The Czech factory employees were so horrified by this brazen display of openness and camaraderie that they started to quit, and soon a trickle turned into an exodus.
We’re not sure if this is a management myth, and if not, what happened to that company. If the story is true, perhaps our friendly manager could have just adjusted his style a little until he had gained the trust of his new colleagues. We’re sure things are different now in the Czech Republic almost three decades after the fall of the Berlin wall, allowing an influx of cultural influences. But nevertheless, despite globalisation each country maintains its own set of rules and it’s worth trying to understand them before embarking on business there.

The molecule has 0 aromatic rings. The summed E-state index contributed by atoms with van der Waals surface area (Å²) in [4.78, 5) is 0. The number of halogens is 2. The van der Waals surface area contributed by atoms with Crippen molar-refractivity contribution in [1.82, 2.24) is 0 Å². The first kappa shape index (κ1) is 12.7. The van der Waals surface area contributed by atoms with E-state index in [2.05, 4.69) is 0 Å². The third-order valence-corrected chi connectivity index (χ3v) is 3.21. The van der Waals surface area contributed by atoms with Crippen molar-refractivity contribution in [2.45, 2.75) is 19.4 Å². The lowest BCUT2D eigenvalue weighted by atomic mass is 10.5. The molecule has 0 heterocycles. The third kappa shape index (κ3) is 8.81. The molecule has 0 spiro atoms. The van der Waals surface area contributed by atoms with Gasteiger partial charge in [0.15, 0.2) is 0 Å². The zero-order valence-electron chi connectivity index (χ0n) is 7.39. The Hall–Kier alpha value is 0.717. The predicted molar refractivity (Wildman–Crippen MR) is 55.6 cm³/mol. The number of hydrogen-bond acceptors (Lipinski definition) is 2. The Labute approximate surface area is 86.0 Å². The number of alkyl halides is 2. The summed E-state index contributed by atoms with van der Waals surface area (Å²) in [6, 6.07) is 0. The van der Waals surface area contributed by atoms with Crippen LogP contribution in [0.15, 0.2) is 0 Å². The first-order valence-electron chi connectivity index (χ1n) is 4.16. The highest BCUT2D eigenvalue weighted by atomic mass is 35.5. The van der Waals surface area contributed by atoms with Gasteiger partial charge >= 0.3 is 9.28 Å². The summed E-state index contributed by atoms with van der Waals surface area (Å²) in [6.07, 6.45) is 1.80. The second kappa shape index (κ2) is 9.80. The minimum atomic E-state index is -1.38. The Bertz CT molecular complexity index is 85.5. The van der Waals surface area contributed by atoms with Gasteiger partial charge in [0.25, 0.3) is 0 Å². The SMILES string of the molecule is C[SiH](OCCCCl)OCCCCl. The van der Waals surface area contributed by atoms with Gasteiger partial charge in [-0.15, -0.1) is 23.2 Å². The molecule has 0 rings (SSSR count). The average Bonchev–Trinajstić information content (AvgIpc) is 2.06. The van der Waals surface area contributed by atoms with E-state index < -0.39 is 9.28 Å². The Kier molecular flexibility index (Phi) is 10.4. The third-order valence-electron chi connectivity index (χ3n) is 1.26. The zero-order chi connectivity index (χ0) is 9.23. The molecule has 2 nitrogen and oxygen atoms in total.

Culture - the big word
Culture is born of history, geography, economics, faith and many other factors. Culture can vary within national boundaries. Think of different faith groups within nations, of northerners versus southerners, easterners versus westerners. What works in New York may not work in San Francisco. Do not think that because one country borders another or they speak a similar language that they are roughly the same.
So what does it mean?
Do your research. Learn the backstory. Listen carefully to what people say. Make sure your guides to your new environment are sensitive to cultural differences and can pick up on the right signals.
If you need a little help with all of this, we’d love to chat. Contact us here.